By Celia BURSTEIN
In commemoration of San Francisco politician Harvey Milk, the first openly gay man elected to public office in California, Governor Schwarzenegger signed a bill last October, designating March 22 as Harvey Milk Day.
The bill, signed more than 30 years after the politician’s assassination by a political rival, encourages all educational institutions “to conduct suitable commemorative exercises” in recognition of Milk’s contributions to California, among which is the rise of the lesbian, gay, bisexual, and transgender civil rights movement in the state.
According to GUSD Public Information Coordinator Elena Heimerl, the recognition of Harvey Milk is a school site-based decision, in which the determination of suitable exercises is up to administrator and teacher discretion. She said that the district has not received any information from the state and has likewise given no notice to individual schools.
The office of Senator Mark Leno, author of the bill, emphasized that this bill is not a mandate, and though the state has not notified the districts about the new legislation, it has been incorporated into the California Education Code. As such, the office said it is expected of people to be familiar with the bill.
Clark Magnet High School government teacher Nick Doom said he decided not to commemorate Harvey Milk Day due to the lack of communication regarding the bill. “I was not given any instruction by the district. I was not given any instruction by the California Department of Education, so there is no information,” said Doom. “If the State was really concerned and wanted to make it an issue, they would create guidelines and issue them.”
Gina Jung, California Department of Education Information Officer, said that the execution of the bill is not up to the department. “The governor and the state legislator stripped our curriculum from funding, and that includes curriculum guidance for special days, like Harvey Milk,” Jung said, citing a July 24, 2009 department news release regarding a five-year suspension of school instructional materials. However, in a California Senate press release issued in September, the bill is said to have no cost to the state due to the current fiscal crisis.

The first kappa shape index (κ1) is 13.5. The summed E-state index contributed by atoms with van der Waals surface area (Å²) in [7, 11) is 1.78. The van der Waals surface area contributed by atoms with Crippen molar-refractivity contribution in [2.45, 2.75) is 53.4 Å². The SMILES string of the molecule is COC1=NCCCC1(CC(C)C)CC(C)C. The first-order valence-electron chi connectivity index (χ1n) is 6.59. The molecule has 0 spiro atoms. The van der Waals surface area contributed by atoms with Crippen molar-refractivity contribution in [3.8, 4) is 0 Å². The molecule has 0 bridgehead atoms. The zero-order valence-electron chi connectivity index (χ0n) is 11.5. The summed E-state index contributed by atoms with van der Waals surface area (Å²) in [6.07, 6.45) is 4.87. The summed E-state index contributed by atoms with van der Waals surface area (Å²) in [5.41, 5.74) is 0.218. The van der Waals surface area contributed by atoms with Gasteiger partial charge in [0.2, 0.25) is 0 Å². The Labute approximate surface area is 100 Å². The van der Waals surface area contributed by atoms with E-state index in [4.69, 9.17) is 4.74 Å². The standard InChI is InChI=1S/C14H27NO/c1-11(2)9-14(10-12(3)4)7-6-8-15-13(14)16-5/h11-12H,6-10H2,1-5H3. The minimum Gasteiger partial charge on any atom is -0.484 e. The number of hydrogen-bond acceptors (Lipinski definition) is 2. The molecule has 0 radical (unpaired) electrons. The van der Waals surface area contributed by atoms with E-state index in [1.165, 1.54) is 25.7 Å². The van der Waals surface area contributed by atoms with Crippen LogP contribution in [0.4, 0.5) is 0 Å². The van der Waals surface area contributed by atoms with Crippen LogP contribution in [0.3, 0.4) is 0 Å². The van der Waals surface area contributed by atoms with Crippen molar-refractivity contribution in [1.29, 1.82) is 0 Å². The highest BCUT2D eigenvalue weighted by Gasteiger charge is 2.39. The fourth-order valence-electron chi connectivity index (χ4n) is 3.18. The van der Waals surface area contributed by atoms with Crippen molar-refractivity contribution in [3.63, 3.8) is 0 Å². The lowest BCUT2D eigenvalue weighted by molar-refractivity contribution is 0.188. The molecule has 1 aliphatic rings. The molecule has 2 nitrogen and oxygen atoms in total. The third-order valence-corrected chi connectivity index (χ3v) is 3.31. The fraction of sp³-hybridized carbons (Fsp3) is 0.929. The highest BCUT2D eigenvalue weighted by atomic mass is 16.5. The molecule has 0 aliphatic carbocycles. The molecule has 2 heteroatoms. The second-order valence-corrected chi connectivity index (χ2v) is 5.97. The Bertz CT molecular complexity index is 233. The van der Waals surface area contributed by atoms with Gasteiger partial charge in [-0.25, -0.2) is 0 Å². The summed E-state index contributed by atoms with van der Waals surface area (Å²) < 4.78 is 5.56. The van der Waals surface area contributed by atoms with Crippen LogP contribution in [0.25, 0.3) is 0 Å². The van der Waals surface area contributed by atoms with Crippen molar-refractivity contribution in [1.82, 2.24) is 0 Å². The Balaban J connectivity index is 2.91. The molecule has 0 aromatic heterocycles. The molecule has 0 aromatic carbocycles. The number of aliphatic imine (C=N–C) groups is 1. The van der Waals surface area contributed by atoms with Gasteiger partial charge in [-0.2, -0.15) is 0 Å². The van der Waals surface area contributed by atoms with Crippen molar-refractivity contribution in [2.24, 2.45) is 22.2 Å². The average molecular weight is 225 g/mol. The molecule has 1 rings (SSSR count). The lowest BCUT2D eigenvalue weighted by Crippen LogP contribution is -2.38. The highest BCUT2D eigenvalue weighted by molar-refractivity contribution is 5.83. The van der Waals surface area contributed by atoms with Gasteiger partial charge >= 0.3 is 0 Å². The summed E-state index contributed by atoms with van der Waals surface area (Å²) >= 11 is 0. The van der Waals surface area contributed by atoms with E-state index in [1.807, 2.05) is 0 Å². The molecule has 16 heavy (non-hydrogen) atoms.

The Governor’s office said it had no information regarding the bill’s communication policy, saying that Schwarzenegger’s line of duty is to sign the bill, whereas the author should be familiar with its policies.
Doom believes an email would have sufficed.
Crescenta Valley High School sophomore Jacob Mangana, a Gay Straight Alliance Club member, said he never heard of Harvey Milk. “I think it would be hard for us to just get stuff around if nobody really knows about it,” said Mangana. “If they don’t tell the district, it’s going to be hard for the schools to know what’s really going on.”
Doom added that the commemoration of Harvey Milk should be local. “Our district is more concerned about its constituents than the agenda of San Francisco,” he said.
He also believes the encouragement of commemorative exercises to all educational institutions below secondary schools is inappropriate. “There are many ways to promote diversity other than singling out one individual who was in office for only one year,” Doom said.
In a May press release, Leno describes Milk’s impact to the state as a whole. “This is a significant day not only for lesbian, gay, bisexual and transgender Californians who continue the fight for equality, but also for all people who believe in liberty and justice for all,” Leno said. “Harvey showed us that those simple and often-repeated words are worth fighting for.”
The governor realized this statewide impact after first vetoing a similar bill in 2008, claiming that it should be recognized at the local level. Schwarzenegger signed the bill after Obama awarded Milk the Presidential Medal of Freedom and the movie Milk was released, according to CBS. To this, Doom responded, “Everyone can change his mind.”